The Customer Experience Framework Explained

What the heck is a customer experience framework? Man, there are so many buzzwords and duplicate terms in business, even with something as specific a topic as customer experience. We’ve talked about the cycle, the roadmap, the journey map, and the many phases of the experience. We’ve talked about how to enhance it, and how to strategize around it.

But, customer experience framework seems like the spot to draw the jargon line, doesn’t it? Well … it’s approaching that threshold with stuff like this, as it’s getting to the point where everyone is taking a common, de facto set of circumstances with a shared context, and given an unnecessarily complex term. But, it’s not quite there yet.

I think this term and definition are pushing into the unnecessary world a bit, but I see where others would find this concept useful. So, I’ll try to explain it, despite the fact there’s not so much to it when you get down to it.

When you look around online for this concept, you’ll be confronted with a bunch of named frameworks, with little to no explanation of what they really mean. Along with this, you’re going to get a whole bunch of graphs with vaguely related directives and concerns involved in customer experience.

Honestly, most of this stuff you see online is nonsense. It says nothing useful, and is a product of the instances where the term has gone into hollow buzzword territory quite blatantly.

However, there is the less convoluted definition of this concept, which you’ll have a harder time seeing. Let’s forget about all that baloney you’ve been shown by Google and others up to now.

So, in the real definition of a framework for this, you’ve plotted your lifecycle for your customers, and worked out a solid procedural strategy for implementing it, and for handling more likely variable outcomes along the way. Well, a strategy and forecast are one thing, but having the elements for its implementation ready are another.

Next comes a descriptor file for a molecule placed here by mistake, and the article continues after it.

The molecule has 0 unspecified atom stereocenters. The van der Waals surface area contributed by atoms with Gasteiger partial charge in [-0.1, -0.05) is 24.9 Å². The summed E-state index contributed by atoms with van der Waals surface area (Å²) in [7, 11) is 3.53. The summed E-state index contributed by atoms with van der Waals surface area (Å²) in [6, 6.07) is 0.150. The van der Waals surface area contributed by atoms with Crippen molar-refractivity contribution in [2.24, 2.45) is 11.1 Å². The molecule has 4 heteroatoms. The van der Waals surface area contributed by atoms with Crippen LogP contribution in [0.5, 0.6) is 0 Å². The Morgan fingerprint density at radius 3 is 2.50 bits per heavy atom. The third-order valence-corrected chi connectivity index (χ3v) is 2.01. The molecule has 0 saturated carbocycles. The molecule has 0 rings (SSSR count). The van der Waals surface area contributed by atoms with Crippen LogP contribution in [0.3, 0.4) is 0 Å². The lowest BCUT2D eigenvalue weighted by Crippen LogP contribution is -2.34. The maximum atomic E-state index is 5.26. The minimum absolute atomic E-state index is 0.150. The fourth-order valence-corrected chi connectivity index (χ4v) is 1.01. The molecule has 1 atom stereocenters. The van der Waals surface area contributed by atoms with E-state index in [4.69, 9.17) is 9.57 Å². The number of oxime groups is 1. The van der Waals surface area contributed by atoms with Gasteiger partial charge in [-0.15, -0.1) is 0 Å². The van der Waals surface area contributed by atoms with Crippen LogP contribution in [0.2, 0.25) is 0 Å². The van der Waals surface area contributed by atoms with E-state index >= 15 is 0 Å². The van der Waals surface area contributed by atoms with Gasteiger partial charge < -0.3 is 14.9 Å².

And herein lies the creation of an actual framework. You’ve chosen not only your marketing campaign, and you’ve chosen the software and protocols for implementing and tracking it.

You’ve chosen your publication mediums for the comparative phase, and you’ve got your affiliates and your SEO strategy for visibility well planned and already built. It merely needs to be deployed.

You’ve implemented training and support tactics for delivery and installation phases, so that when the customer asks for them the first time, it’s already there, rather than to be put together on the fly when the need is pointed out.

Finally, you’ve got a good system for multi channel support (possibly with self service) in order to support your customers and handle any problems, complaints or inquiries they may have.

Your customer experience framework is the implementation of all the services, materials and strategies you’ve planned out, so the system is there and built, from need generation to the final end of support, and when prospects appear, transform into leads and finally become customers, you’re ready for it, and you’re successful at a positive rate and ratio. Don’t buy into the buzzwords and directionless infographics that would have you believe this is something more complex (to the point of being impossible to come to terms with).

cx3

Matthew Thomas
Matthew is the Lead Author & Editor of CXperience Blog. Matthew established the CXperience blog to create a source for news and discussion about some of the issues, challenges, news, and ideas relating to Customer Experience.
Matthew Thomas on sabtwitterMatthew Thomas on sabfacebook